The O’Brien family have followed my art journey from the early stages and seen my work progress. They commissioned me to create something other than a portrait. I thought this was a great challenge, especially after the advice I had received in Washington D.C at ‘The Art of the Portrait’ conference. I know the O’Brien family well and we wanted a story behind their painting.

The O’Brien’s have 3 daughters, rescue dogs, cats, they love cooking, growing their own vegetables, family time, entertaining friends and loved ones, visiting breweries and they appreciate art. They wanted to include red and gray colors in the painting, capture textures and have something unique and special to them.

So, I collected objects to stage my first still life scene. I thought I’d start with food and drink objects and build my setting from there. I picked up objects from various places including my own kitchen, and my neighbor’s kitchen, where I found some shiny steel bowls. I thought it would be interesting to capture reflection and texture by using these. At this stage I was unaware of how much they would influence my painting! The thrift store was great to pick up things and they already looked used.

I thought about a family dinner setting for my painting. I imagined the setting where vegetables had been picked from the garden, a home cooked meal was being prepared, they were enjoying their favorite beer, and their cat was trying to climb on the table as he always did! I thought it would be great to add their 3 daughters into the painting. That’s where the paper with sketches in the glass comes into the scene.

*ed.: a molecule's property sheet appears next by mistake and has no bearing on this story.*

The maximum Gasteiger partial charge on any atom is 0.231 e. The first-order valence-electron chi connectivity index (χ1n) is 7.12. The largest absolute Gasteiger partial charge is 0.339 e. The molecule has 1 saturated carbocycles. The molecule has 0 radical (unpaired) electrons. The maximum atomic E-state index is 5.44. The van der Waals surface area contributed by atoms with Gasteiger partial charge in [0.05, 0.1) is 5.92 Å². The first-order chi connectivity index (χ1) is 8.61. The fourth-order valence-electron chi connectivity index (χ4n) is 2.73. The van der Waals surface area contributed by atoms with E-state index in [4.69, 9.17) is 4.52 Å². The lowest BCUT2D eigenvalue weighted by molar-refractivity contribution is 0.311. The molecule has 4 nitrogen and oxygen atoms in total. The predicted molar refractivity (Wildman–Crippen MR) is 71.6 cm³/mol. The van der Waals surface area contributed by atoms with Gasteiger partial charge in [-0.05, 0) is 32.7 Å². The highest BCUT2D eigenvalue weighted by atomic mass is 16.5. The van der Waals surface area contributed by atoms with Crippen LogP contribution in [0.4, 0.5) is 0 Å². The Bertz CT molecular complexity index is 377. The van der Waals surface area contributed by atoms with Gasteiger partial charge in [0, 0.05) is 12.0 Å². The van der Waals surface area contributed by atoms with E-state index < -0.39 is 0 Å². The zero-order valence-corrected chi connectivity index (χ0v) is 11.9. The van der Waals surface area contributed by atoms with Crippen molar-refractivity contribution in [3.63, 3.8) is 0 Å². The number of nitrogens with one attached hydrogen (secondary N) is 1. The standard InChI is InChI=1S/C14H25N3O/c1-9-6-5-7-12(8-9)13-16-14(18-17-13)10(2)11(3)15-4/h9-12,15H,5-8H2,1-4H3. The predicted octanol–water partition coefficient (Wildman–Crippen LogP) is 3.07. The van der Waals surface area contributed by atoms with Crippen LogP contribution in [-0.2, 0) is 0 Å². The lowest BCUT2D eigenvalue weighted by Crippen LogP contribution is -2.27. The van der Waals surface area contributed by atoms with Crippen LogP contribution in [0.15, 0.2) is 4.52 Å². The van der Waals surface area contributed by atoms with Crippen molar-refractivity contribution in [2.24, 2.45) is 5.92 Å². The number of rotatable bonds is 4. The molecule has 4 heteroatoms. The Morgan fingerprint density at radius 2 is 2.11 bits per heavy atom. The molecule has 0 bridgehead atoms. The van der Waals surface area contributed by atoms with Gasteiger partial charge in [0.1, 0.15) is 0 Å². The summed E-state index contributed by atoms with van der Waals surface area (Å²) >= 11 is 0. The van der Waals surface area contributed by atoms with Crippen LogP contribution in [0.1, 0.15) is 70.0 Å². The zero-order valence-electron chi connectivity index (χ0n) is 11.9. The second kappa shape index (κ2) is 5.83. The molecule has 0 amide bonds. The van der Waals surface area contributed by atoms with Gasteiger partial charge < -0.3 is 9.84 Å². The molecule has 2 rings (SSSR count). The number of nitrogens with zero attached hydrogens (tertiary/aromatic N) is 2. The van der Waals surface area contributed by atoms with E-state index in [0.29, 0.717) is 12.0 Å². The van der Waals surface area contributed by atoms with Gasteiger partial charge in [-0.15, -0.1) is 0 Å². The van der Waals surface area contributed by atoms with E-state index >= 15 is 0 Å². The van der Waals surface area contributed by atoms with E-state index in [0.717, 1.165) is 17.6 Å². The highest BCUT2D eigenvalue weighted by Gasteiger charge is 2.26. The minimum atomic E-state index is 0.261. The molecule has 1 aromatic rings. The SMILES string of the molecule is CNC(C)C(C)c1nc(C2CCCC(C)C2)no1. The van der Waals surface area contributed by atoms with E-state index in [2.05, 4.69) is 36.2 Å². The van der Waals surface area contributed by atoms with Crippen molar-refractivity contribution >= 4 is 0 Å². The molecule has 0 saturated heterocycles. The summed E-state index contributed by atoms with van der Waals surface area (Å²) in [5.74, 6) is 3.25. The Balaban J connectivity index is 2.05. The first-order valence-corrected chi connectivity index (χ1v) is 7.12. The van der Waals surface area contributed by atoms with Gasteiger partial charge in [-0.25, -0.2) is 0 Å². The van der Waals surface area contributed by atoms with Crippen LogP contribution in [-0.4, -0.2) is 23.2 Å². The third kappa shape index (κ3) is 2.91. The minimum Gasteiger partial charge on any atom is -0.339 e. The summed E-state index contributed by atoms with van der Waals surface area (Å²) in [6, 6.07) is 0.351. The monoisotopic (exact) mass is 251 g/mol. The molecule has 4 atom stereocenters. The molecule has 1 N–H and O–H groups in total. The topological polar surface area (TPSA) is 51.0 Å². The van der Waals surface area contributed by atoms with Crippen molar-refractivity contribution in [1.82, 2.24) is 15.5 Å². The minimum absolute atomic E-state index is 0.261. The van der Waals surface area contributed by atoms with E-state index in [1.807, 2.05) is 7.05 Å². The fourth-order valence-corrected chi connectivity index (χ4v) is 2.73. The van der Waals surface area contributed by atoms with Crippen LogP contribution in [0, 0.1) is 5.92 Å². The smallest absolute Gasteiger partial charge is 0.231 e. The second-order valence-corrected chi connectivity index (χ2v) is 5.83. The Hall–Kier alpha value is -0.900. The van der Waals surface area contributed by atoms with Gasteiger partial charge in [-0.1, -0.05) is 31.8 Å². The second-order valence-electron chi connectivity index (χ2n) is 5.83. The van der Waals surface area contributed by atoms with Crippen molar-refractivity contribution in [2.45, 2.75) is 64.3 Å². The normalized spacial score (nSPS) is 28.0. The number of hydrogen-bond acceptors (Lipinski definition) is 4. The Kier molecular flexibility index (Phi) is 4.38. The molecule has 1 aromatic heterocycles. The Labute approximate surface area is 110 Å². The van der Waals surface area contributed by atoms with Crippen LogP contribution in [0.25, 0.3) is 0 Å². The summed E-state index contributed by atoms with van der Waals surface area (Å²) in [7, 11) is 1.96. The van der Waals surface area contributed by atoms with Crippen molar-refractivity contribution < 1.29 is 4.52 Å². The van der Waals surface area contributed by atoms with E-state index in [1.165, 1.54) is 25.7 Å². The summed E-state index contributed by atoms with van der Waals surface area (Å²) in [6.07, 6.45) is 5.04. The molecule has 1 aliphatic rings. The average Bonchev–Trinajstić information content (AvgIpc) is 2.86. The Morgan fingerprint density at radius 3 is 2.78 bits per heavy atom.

So where was I going to stage all these objects?  I tried various places in our kitchen which didn’t work for me. Then I tried our breakfast bar and it worked! I thought it could easily imitate a wooden table in my painting. I could already see which oil paints I would use to create that rich wood color. I used a plastic decorating sheet as a back drop to block out the rest of the kitchen. My shiny steel bowl would have captured all the reflection of my kitchen cabinets and I needed to block this out. Creativity levels certainly increase when resources are limited!

I took some time to study well known still life paintings. I looked for what the general rules and tips were for staging each object. Thinking about composition for a still life painting seemed different from a portrait.

I played around with all the objects, staging them, taking a photograph of my setting and studying it. Sometimes I see more by looking at a photograph (upside down or the correct way around).  I rearranged the objects a countless number of times until I came to a setting that I was happy with.

My staged still life setting sat on our breakfast bar for a few months as I worked on this painting. I worked from life and took photographs of the setting so I could analyze it further and remember exactly where each object was placed.

I thought about where the cat would come into the setting. If I wanted to challenge myself, then to have him peeking behind the glass would do that. The glass would capture so many different reflections. It would stretch the cat’s reflection around the curved glass. The easiest way achieve this was to print off a life size image of the cat and place it behind the glass. Then stand back and study the setting. I managed to see where his reflection interacts with the glass. It was more than one place on the glass.

Once the painting was finished it was ready for an unveiling party. The O’Brien’s had not seen this painting and wanted to see it for the first time alongside their guests at this party. I placed the painting on my easel in their living room with a red cloth over it. As per the photos above I encouraged everyone to come up close to see the details. It was a fun night. This was a very memorable first still life painting. I learned so much from this painting and used this knowledge to create my next still life painting!